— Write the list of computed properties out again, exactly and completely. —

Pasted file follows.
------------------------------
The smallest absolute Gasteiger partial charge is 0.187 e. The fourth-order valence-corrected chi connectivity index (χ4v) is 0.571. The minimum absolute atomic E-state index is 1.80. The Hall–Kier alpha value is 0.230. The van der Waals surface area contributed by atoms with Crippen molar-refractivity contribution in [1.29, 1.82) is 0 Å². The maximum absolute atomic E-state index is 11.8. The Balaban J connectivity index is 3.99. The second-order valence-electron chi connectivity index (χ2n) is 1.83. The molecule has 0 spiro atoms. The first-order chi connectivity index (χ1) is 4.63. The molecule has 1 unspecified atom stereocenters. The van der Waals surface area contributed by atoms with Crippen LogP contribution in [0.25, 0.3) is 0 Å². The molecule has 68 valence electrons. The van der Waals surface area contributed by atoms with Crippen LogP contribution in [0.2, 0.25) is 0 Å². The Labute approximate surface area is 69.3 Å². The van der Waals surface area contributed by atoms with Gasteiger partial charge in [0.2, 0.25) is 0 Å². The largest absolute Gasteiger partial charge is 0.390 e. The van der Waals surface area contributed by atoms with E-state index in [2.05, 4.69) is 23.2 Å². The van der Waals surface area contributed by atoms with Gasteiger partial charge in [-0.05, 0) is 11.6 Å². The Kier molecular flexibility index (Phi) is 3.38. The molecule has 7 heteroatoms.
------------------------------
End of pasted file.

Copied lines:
The smallest absolute Gasteiger partial charge is 0.187 e. The fourth-order valence-corrected chi connectivity index (χ4v) is 0.571. The minimum absolute atomic E-state index is 1.80. The Hall–Kier alpha value is 0.230. The van der Waals surface area contributed by atoms with Crippen molar-refractivity contribution in [1.29, 1.82) is 0 Å². The maximum absolute atomic E-state index is 11.8. The Balaban J connectivity index is 3.99. The second-order valence-electron chi connectivity index (χ2n) is 1.83. The molecule has 0 spiro atoms. The first-order chi connectivity index (χ1) is 4.63. The molecule has 1 unspecified atom stereocenters. The van der Waals surface area contributed by atoms with Crippen LogP contribution in [0.25, 0.3) is 0 Å². The molecule has 68 valence electrons. The van der Waals surface area contributed by atoms with Crippen LogP contribution in [0.2, 0.25) is 0 Å². The Labute approximate surface area is 69.3 Å². The van der Waals surface area contributed by atoms with Gasteiger partial charge in [0.2, 0.25) is 0 Å². The largest absolute Gasteiger partial charge is 0.390 e. The van der Waals surface area contributed by atoms with E-state index in [2.05, 4.69) is 23.2 Å². The van der Waals surface area contributed by atoms with Gasteiger partial charge in [-0.05, 0) is 11.6 Å². The Kier molecular flexibility index (Phi) is 3.38. The molecule has 7 heteroatoms.